Skip to main content

Historical documents

59 Bruce to Curtin

Cablegram 167[A] LONDON, 15 October 1942, 12.17 a.m.


At War Cabinet meeting this evening, the Prime Minister made a
statement re prisoners of war. [1] It contained nothing new and he
finished by deprecating any discussions at the moment and
suggesting that any further action could be considered by War
Cabinet as and when the position further developed. I said that,
while I agreed that the position must be left as it was for the
moment, I must stress the importance my Government attaches to
this question and that any further statement or action should only
be made or taken after it had had an opportunity of expressing its

I added that, while I was not in a position to define precisely
what your attitude was, I thought that broadly you felt that we
should have taken a tougher attitude on the question of treatment
in the heat of battle and concentrated on Germany's breach of the
Geneva Convention by her shackling of prisoners of war in safe

I added that you had grave doubts of the efficacy of reprisals at
all and that, while you had accepted what had already been done, I
was quite sure that you would not agree to a mounting policy of
competitive reprisals.

It was clear that the majority of Cabinet were in agreement with
what I had indicated I believed your views to be.

The Prime Minister gave an assurance that no further decisions
would be taken until you had had an opportunity of expressing your

As, however, this matter may boil up at any moment, it would be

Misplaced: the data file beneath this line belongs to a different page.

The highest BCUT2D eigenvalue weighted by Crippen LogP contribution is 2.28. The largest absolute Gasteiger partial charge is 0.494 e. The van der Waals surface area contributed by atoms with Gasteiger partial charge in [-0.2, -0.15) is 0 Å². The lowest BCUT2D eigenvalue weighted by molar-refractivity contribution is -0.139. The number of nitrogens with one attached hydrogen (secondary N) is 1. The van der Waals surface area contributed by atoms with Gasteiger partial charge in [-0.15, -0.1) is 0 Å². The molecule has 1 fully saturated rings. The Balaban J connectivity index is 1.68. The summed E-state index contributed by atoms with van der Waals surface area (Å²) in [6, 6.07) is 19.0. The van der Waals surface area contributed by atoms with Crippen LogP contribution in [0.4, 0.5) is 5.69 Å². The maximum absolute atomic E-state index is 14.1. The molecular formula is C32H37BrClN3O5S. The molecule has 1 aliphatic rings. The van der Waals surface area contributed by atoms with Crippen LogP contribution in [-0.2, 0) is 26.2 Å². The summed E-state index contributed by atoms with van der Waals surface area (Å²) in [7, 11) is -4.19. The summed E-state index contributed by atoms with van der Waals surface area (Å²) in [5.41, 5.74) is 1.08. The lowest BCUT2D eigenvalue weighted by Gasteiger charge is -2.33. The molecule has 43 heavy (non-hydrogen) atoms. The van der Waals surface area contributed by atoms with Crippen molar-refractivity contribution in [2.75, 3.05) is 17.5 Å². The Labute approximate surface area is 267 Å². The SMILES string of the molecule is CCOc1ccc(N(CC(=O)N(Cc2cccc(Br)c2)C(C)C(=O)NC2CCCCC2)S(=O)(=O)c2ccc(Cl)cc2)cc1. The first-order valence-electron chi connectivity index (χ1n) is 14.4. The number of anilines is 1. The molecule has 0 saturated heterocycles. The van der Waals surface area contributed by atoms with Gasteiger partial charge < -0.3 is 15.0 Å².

most helpful if you would advise me as to the line you want me to
take. [2]


1 For the background to this issue see Document 57.

2 The Prime Minister's Dept advised Bruce on 15 October that the
Commonwealth Govt's view was that reprisals were '(1) Contrary to
express provisions of Geneva Convention; (2) repugnant to deep-
seated humanitarian instincts; (3) quite ineffective as a
deterrent to German barbarism; (4) likely to involve cruelty to
prisoners in Japanese hands'. See cablegram 9439 on file AA:A1608,

The issue proved difficult to resolve, since the German Govt
insisted on an unconditional guarantee that prisoners would in no
circumstances be tied, while the U.K. Govt argued that tying was
sometimes necessary in the heat of battle. Negotiations were
conducted through the Swiss Govt and the International Red Cross
and, following a German decision to remove shackles on Allied
prisoners for Christmas week, the U.K. Govt announced on 10
December that shackles on German prisoners would be removed on 12
December. All documents are on the file cited above and AA:A2937,
Prisoners of War: Reprisals.

[AA:A989, 43/925/1/1]
Last Updated: 11 September 2013
Back to top